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Neighbors say curb appeal is more important than helping kids read

Monica Beyer is a mom of four and has been writing professionally since 2000, when her first book, Baby Talk, was published. Her main area of interest is attachment parenting and all that goes with it, including breastfeeding, co-sleepin...

Stingy neighborhoods are saying no to Little Free Library boxes

Have you seen a "take one book, leave one book" Little Free Library box in your town? While the idea of sharing literature inspires many, some feel the boxes are unsightly.

Sharing a love of literature

The Little Free Library program is part of a worldwide initiative to make books available to children. Little free libraries — which typically look like large dollhouses — are popping up in neighborhoods all over the U.S. "My friend has one and I just dropped books off there on Sunday," shares Liz, mom of two. "I think they're great because there's no return-by date and no pressure. If you find a book and love it, you can keep it and not feel bad. Plus, it's an easy way to get rid of books I no longer want, or the kids no longer want."

So why are communities removing free libraries?

City officials in Leawood, Kansas asked 9-year-old Spencer Collins and his parents to remove their free lending library from their front yard. He was upset, and his family and the community rallied around him in protest. He bravely went in front of the city council and successfully petitioned them to allow his little free library to stay put outside his home. "I want you to allow little free libraries because I love to read," he said at the meeting, according to the Kansas City Star. "Lots of people in the neighborhood used the library, and the books were always changing. I think it’s good for Leawood."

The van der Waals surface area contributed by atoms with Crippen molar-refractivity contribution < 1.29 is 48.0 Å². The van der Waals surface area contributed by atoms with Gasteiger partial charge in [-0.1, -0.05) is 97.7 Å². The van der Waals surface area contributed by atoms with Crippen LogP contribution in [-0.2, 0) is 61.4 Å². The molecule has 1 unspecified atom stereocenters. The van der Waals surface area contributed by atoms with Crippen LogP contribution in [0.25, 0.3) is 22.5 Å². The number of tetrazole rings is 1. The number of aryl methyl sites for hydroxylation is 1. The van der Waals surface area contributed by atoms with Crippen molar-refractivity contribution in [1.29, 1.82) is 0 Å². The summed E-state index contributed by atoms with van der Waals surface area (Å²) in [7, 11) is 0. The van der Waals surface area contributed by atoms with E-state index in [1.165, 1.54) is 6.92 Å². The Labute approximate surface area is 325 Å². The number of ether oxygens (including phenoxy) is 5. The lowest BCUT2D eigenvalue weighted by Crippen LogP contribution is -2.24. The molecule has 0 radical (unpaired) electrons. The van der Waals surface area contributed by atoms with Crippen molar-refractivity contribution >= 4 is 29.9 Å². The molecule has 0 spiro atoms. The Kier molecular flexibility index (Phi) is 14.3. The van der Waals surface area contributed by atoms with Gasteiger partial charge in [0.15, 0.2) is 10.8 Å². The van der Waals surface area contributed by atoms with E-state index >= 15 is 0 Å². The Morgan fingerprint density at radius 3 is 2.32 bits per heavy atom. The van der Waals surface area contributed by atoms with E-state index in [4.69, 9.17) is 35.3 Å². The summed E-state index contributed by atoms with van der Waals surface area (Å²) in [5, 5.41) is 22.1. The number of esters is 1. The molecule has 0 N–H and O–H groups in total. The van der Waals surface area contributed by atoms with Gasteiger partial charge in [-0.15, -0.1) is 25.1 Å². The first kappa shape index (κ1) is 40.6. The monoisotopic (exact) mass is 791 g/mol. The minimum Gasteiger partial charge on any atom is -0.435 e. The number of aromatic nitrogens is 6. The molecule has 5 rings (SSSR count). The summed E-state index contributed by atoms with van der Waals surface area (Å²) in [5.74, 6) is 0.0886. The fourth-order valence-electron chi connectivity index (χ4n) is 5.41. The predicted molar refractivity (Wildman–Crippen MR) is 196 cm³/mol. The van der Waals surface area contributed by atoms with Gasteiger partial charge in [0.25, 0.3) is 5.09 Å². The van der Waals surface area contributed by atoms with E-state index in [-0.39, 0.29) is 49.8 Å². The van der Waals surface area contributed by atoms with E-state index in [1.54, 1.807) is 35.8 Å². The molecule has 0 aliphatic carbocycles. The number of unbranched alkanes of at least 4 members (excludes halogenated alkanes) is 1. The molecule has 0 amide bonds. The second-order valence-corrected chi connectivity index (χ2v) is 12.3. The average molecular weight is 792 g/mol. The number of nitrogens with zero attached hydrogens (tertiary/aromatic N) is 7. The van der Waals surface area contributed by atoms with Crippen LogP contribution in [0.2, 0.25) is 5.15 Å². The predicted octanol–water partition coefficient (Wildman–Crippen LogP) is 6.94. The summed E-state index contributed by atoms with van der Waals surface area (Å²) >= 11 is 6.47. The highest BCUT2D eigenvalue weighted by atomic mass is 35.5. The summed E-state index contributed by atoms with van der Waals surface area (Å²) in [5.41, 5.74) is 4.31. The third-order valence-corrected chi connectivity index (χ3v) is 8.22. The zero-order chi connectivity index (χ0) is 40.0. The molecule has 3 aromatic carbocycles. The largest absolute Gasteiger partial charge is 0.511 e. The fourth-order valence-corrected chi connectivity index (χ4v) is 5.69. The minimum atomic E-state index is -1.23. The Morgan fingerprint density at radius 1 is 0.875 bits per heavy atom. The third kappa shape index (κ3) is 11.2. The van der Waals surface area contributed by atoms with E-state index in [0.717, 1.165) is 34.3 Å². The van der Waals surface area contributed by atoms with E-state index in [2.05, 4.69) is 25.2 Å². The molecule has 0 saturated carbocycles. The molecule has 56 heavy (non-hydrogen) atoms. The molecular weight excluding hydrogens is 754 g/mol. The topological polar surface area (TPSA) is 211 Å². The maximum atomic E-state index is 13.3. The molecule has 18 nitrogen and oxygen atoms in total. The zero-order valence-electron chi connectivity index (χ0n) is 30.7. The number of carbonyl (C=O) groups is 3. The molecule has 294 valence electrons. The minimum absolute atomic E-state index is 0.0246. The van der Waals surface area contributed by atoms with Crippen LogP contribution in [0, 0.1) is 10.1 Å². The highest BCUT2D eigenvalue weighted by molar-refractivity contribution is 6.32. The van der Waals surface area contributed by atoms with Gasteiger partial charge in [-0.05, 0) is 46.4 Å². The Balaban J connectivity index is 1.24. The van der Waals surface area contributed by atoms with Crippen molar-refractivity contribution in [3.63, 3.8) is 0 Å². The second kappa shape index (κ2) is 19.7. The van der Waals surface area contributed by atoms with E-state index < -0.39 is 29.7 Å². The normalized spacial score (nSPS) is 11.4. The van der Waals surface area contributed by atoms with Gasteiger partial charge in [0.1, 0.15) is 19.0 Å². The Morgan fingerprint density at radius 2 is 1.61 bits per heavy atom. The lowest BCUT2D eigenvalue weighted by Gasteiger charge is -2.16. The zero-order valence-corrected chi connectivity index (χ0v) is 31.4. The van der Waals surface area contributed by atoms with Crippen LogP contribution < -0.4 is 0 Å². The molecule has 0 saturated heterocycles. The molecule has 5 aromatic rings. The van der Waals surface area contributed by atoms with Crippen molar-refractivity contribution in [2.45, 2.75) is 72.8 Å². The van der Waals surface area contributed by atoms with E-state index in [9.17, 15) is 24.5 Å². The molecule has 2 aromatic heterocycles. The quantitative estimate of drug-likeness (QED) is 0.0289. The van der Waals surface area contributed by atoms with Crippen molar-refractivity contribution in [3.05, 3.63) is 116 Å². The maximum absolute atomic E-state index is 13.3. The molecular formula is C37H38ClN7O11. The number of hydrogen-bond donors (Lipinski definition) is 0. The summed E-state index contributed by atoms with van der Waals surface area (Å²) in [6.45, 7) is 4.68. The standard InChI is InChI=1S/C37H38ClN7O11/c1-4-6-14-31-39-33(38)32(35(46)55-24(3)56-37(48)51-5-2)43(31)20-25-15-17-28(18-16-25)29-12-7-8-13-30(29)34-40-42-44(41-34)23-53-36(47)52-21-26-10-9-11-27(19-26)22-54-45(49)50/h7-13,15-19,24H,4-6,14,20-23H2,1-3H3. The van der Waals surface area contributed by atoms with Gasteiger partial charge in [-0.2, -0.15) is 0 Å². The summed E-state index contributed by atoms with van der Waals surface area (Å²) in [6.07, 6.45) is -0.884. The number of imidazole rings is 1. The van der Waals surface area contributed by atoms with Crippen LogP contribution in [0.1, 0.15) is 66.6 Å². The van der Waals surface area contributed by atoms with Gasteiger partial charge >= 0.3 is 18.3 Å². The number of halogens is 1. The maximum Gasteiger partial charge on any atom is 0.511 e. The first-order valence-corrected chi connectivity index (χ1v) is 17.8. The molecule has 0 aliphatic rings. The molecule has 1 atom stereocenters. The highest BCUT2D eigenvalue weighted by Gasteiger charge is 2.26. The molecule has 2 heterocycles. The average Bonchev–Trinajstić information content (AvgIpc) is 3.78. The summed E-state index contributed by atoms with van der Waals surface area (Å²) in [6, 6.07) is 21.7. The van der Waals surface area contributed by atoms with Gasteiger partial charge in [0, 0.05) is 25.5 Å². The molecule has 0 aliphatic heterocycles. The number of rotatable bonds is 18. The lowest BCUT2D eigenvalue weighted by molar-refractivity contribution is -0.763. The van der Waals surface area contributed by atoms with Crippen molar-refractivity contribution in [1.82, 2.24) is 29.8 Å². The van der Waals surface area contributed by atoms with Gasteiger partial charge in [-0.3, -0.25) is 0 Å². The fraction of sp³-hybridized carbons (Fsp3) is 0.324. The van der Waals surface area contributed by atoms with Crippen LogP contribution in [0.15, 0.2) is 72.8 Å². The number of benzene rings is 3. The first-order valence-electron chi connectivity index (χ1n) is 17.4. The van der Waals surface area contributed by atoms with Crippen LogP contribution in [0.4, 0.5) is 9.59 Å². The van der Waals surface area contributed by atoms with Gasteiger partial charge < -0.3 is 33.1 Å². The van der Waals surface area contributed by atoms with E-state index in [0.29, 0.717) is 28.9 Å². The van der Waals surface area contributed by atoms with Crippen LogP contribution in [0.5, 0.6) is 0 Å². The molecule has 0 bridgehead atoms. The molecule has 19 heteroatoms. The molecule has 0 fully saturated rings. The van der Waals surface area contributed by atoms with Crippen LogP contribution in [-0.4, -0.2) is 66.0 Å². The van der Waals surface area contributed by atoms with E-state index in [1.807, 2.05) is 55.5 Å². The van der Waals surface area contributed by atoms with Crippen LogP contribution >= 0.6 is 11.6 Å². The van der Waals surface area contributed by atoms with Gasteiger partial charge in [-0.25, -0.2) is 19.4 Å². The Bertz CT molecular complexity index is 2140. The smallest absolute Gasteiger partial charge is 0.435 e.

He was rewarded with a temporary exemption for little libraries from a city ordinance banning structures in front yards, and even more sweet, the mayor, after granting this exemption, handed him a book to add to his library.

Erin Margolin, who lives in another Kansas City-area town, has had similar problems with her beautifully-constructed little library. "I love the idea of bringing literacy to our neighborhood," she tells us. "I adore the image of a family taking a walk some evening or weekend and stopping to check out our books. I have three young daughters, and I want to instill in them a love for the written word and books. I've been a bookworm for as long as I can remember and for the life of me I can't comprehend why Fairway is stalling on this and forcing me to wait."

There's no such thing as too many libraries

Why the uproar? In addition to little libraries violating city codes or regulations, some feel that they just don't belong on a neighborhood street. One individual protested at the Leawood council meeting, saying that there was no need for the boxes because they have "real" libraries that they pay taxes for — blighted or poor areas need them, he said, but not us. Frankly, this is ridiculous.

Even if you don't have a need for one, that doesn't mean that individuals, children and families shouldn't be allowed the opportunity to use them. "I think they're awesome," says Taryn, mom of two. "My kids get excited to walk and excited to leave their old books."

The libraries foster a sense of community, and they're an excellent way to get children involved in learning how to give and take. In areas where children don't have access to public libraries or books at home, a free library lending system can make a huge difference for a child who wants to read or a parent who wants to read aloud. Have used books you'd like to share with others? Find a Little Free Library in your area.

More on kids and learning

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No pressure, but your kid's doctor wants you to read aloud from birth
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